The months before the Tabaski holiday in early October, the cities of Senegal are bleating with sheep. When travelling, it is not uncommon to see sheep strapped to the top of station wagons, buses, horse carts, or even stuffed in a sack, neck poking out, and seated on a moto, eyeing passing cars with cool disdain. Tabaski celebrates the inveterate faith of Ibrahima who was commanded by God to sacrifice his promised son, Ishmael. It is said that before the fatal blow, God recognized and rewarded Ibrahima’s faith and replaced Ishmael with a sheep, which is why a sheep is traditionally killed and eaten on Tabaski. Tabaski morning, families dress up in their newly tailored outfits and attend mosque for special prayers delivered by the Imam. After the service, people ask forgiveness from their neighbors and give blessings for the upcoming year. The head of the family then brings out the sheep to be slaughtered and processed in accordance with halal practices. Many dishes are prepared and sent out to relatives, friends, and those unable to afford a sheep. Later on in the evening, the children roam around the village asking forgiveness and coins. Below are photos from my family’s Tabaski.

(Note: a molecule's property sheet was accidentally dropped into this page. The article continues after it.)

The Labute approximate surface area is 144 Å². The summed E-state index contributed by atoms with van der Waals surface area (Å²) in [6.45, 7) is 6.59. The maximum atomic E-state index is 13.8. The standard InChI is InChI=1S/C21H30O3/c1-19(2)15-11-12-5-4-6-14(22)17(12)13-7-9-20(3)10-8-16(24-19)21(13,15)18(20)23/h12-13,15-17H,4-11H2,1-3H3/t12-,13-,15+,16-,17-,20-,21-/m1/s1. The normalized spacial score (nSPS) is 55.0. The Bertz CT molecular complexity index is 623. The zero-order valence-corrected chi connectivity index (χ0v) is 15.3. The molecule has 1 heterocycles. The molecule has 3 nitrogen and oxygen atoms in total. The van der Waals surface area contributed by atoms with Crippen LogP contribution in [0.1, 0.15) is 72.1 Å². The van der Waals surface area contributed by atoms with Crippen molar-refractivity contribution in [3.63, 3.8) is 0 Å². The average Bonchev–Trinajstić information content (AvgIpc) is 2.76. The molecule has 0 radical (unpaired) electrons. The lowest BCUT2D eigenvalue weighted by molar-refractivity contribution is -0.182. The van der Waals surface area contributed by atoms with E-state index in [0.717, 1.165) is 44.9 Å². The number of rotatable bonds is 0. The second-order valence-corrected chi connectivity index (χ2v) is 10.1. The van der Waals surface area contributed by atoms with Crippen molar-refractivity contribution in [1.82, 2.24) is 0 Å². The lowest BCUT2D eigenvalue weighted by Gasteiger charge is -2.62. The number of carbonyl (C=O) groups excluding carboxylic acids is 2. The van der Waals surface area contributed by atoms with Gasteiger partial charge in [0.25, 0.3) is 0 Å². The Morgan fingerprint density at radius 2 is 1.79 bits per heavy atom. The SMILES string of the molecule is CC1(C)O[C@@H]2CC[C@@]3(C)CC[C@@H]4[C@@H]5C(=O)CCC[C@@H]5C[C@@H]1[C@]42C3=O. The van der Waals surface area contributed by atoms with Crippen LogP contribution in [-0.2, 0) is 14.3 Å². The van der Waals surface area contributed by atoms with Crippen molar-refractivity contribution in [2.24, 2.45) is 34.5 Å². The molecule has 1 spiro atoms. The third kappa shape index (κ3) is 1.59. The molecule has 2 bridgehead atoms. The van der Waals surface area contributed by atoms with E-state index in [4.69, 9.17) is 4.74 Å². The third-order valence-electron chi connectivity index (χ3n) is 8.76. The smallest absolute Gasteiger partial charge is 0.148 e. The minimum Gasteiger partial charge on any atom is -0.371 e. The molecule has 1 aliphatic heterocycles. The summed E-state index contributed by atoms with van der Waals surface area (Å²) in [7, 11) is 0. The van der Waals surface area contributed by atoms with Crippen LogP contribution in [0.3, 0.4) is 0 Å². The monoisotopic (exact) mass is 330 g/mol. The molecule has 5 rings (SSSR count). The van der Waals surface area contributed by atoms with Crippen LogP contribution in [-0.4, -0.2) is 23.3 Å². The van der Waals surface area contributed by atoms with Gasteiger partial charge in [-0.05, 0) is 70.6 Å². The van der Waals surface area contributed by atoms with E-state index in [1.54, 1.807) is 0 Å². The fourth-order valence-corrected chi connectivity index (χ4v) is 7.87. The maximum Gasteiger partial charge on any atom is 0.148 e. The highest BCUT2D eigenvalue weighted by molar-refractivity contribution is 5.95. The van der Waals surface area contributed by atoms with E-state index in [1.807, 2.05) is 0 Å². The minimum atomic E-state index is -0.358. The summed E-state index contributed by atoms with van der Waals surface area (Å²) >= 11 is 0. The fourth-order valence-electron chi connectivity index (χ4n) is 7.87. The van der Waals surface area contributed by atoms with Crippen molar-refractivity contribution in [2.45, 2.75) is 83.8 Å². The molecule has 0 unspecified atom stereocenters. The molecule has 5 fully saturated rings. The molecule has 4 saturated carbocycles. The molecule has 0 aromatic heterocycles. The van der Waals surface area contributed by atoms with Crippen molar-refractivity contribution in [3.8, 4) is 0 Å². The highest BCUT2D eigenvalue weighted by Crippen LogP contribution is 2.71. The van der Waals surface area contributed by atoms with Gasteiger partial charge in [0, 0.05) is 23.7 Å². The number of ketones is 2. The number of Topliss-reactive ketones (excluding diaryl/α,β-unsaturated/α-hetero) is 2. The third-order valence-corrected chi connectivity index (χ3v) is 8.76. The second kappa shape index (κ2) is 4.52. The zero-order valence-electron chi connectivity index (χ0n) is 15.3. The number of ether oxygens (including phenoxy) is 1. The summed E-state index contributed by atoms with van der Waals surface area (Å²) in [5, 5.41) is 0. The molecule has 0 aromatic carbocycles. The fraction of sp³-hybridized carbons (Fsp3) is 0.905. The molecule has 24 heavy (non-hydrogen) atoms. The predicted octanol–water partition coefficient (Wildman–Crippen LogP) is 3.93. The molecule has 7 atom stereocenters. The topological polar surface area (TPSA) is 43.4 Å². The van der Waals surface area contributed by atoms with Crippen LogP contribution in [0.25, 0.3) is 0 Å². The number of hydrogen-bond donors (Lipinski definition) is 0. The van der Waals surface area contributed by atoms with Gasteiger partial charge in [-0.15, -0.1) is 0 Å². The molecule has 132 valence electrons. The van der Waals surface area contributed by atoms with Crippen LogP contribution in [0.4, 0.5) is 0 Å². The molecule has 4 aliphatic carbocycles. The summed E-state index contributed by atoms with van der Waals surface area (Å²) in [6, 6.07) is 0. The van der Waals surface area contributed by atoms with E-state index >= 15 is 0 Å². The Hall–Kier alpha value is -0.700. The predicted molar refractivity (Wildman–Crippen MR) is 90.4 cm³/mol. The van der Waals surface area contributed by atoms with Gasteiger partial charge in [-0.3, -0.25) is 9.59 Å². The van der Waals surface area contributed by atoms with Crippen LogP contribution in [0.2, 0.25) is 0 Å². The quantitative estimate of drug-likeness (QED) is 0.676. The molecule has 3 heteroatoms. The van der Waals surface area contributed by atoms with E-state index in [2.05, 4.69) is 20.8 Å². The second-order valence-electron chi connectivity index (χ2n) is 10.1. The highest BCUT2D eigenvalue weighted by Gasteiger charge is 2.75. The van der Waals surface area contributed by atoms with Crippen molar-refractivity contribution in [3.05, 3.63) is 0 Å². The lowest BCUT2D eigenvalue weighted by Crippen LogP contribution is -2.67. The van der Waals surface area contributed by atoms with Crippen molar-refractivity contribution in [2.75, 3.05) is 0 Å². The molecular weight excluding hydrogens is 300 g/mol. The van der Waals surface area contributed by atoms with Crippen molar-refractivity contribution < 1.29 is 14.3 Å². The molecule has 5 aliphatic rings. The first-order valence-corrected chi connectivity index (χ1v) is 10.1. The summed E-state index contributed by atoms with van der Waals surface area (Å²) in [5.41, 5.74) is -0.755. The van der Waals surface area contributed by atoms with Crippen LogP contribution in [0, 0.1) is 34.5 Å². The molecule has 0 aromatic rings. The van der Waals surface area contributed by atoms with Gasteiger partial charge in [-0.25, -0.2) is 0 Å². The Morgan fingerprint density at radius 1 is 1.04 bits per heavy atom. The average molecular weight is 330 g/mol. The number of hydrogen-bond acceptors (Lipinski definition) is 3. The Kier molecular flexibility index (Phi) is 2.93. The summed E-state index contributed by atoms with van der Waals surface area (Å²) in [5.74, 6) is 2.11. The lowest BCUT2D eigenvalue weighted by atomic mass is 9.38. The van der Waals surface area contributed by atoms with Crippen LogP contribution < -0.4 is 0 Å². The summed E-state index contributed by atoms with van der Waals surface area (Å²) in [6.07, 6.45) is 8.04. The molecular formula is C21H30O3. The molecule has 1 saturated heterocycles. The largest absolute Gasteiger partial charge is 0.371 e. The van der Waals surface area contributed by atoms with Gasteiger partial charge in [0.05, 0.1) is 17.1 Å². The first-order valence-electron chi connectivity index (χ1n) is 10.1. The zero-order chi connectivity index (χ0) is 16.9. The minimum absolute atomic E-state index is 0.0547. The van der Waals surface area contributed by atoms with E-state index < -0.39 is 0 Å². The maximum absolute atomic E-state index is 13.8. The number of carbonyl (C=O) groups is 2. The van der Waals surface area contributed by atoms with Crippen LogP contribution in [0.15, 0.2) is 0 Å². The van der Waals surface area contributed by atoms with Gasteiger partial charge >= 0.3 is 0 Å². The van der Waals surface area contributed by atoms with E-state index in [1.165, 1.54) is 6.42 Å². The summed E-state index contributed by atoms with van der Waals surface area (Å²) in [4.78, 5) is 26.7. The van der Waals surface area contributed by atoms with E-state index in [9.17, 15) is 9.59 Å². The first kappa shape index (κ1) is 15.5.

The head of the household, Modu Ndiaye, and nephew, Bobacar Ndiaye, bring out the Tabaski sheep for slaughter.
The sheep is slaughtered in the halal fashion. The animal is blessed, its throat is slit with a sharp knife, careful as not to sever the spinal cord, and the blood is drained.
Now our family’s turn. We weren’t able to afford a sheep this Tabaski, but a goat will suffice.
The slaughtered goat and sheep. Or as my mom used to say while passing roadkill, ‘oh they’re just sleeping’.
The blood is let into a hole and left unburied for three days. Gris-gris and traditional medicines are sometimes dipped into the blood to increase their potency.
My host father, Ba Modu Ndiaye (wearing white cap), and nephews, Alieu Ndiaye and Samba Ndiaye, preparing the goat. The goat is skinned, gutted, and butchered. The children like to keep the hide to stretch over empty metal pots to make drums.
The sheep skinned and gutted.
My host mother, Ya Fatou Saar (right), and sister, Mamjaara Ndiaye (facing camera), hard at work in the kitchen. Tabaski staples are macaroni, potatoes, and onions.
Cooking up some french fries. In the background, mischievous chickens enjoying a pot of broth.
The finished product! Sheep and goat meat with macaroni, fries, chopped onions, and dense village bread. Tabaski is a marathon, not a sprint. It’s custom to eat at the neighbors and have bowls of food sent over, so it’s all about pacing yourself. Come and eat!
Baby Cherkh Diouf eating a fry. Don’t bother me, I’m eating.
Nuffie Satou Ndiaye sharing bread and sauce with Cherkh.
Top: Roakhide with baby Fatou (my host mother’s namesake) in their Tabaski outfits. Right: My nieces Hadioum, Fallie, Ndeye-Awa, and Kumba.
Bottom: The girls showing off their Tabaski loot.